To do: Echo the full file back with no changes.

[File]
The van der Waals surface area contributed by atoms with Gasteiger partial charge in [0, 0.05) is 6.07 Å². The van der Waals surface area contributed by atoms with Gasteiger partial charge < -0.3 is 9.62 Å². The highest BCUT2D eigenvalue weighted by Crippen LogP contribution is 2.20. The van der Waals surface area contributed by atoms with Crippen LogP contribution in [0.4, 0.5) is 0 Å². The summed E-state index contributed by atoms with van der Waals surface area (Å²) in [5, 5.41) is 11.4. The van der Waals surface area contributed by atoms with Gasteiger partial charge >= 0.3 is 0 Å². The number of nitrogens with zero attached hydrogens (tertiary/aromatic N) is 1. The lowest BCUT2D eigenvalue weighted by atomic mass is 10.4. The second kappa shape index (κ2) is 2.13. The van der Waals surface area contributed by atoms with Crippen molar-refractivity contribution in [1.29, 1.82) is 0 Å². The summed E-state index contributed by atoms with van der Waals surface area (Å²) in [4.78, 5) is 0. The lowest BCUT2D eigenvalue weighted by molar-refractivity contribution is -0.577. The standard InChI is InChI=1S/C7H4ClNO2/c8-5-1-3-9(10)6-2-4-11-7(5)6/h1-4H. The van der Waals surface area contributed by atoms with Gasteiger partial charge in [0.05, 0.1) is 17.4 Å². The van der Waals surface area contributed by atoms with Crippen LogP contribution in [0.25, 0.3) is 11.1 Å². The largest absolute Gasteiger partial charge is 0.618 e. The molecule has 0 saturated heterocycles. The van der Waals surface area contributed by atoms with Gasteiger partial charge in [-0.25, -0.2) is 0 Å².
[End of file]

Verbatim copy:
The van der Waals surface area contributed by atoms with Gasteiger partial charge in [0, 0.05) is 6.07 Å². The van der Waals surface area contributed by atoms with Gasteiger partial charge < -0.3 is 9.62 Å². The highest BCUT2D eigenvalue weighted by Crippen LogP contribution is 2.20. The van der Waals surface area contributed by atoms with Crippen LogP contribution in [0.4, 0.5) is 0 Å². The summed E-state index contributed by atoms with van der Waals surface area (Å²) in [5, 5.41) is 11.4. The van der Waals surface area contributed by atoms with Gasteiger partial charge >= 0.3 is 0 Å². The number of nitrogens with zero attached hydrogens (tertiary/aromatic N) is 1. The lowest BCUT2D eigenvalue weighted by atomic mass is 10.4. The second kappa shape index (κ2) is 2.13. The van der Waals surface area contributed by atoms with Crippen molar-refractivity contribution in [1.29, 1.82) is 0 Å². The summed E-state index contributed by atoms with van der Waals surface area (Å²) in [4.78, 5) is 0. The lowest BCUT2D eigenvalue weighted by molar-refractivity contribution is -0.577. The standard InChI is InChI=1S/C7H4ClNO2/c8-5-1-3-9(10)6-2-4-11-7(5)6/h1-4H. The van der Waals surface area contributed by atoms with Gasteiger partial charge in [0.05, 0.1) is 17.4 Å². The van der Waals surface area contributed by atoms with Crippen LogP contribution in [0.25, 0.3) is 11.1 Å². The largest absolute Gasteiger partial charge is 0.618 e. The molecule has 0 saturated heterocycles. The van der Waals surface area contributed by atoms with Gasteiger partial charge in [-0.25, -0.2) is 0 Å².